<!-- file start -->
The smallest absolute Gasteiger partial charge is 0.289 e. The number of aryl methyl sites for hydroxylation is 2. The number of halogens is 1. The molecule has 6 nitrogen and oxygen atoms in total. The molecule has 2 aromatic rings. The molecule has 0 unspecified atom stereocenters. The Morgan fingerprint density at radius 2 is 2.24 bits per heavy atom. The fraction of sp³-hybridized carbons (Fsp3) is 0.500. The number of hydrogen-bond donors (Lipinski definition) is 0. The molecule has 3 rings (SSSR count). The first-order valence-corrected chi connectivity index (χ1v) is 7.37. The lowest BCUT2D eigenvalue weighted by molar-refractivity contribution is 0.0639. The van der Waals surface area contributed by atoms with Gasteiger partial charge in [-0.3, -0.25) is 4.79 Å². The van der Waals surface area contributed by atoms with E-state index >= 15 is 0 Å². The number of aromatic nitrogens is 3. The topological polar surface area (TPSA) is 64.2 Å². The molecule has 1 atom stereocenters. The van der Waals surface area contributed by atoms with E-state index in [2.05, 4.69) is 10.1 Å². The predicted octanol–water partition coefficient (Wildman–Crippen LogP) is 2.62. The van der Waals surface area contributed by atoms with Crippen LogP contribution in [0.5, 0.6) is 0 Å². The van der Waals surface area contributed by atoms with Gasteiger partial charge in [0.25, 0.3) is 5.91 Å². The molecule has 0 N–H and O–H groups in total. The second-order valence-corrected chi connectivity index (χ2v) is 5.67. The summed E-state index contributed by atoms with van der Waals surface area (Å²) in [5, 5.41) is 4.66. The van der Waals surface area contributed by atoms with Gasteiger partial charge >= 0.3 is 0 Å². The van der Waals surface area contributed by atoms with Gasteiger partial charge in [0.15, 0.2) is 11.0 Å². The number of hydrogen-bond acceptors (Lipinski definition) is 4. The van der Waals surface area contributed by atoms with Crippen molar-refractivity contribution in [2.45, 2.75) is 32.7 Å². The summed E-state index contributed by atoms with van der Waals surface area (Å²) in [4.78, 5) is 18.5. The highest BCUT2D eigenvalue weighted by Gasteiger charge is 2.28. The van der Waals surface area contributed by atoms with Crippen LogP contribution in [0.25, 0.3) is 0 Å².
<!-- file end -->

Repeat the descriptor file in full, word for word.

The smallest absolute Gasteiger partial charge is 0.289 e. The number of aryl methyl sites for hydroxylation is 2. The number of halogens is 1. The molecule has 6 nitrogen and oxygen atoms in total. The molecule has 2 aromatic rings. The molecule has 0 unspecified atom stereocenters. The Morgan fingerprint density at radius 2 is 2.24 bits per heavy atom. The fraction of sp³-hybridized carbons (Fsp3) is 0.500. The number of hydrogen-bond donors (Lipinski definition) is 0. The molecule has 3 rings (SSSR count). The first-order valence-corrected chi connectivity index (χ1v) is 7.37. The lowest BCUT2D eigenvalue weighted by molar-refractivity contribution is 0.0639. The van der Waals surface area contributed by atoms with Gasteiger partial charge in [-0.3, -0.25) is 4.79 Å². The van der Waals surface area contributed by atoms with E-state index >= 15 is 0 Å². The number of aromatic nitrogens is 3. The topological polar surface area (TPSA) is 64.2 Å². The molecule has 1 atom stereocenters. The van der Waals surface area contributed by atoms with E-state index in [2.05, 4.69) is 10.1 Å². The predicted octanol–water partition coefficient (Wildman–Crippen LogP) is 2.62. The van der Waals surface area contributed by atoms with Crippen LogP contribution in [0.5, 0.6) is 0 Å². The van der Waals surface area contributed by atoms with Gasteiger partial charge in [0.25, 0.3) is 5.91 Å². The molecule has 0 N–H and O–H groups in total. The second-order valence-corrected chi connectivity index (χ2v) is 5.67. The summed E-state index contributed by atoms with van der Waals surface area (Å²) in [5, 5.41) is 4.66. The van der Waals surface area contributed by atoms with Gasteiger partial charge >= 0.3 is 0 Å². The van der Waals surface area contributed by atoms with Gasteiger partial charge in [0.15, 0.2) is 11.0 Å². The number of hydrogen-bond acceptors (Lipinski definition) is 4. The van der Waals surface area contributed by atoms with Crippen molar-refractivity contribution in [2.45, 2.75) is 32.7 Å². The summed E-state index contributed by atoms with van der Waals surface area (Å²) in [4.78, 5) is 18.5. The highest BCUT2D eigenvalue weighted by Gasteiger charge is 2.28. The van der Waals surface area contributed by atoms with Crippen LogP contribution in [0.25, 0.3) is 0 Å².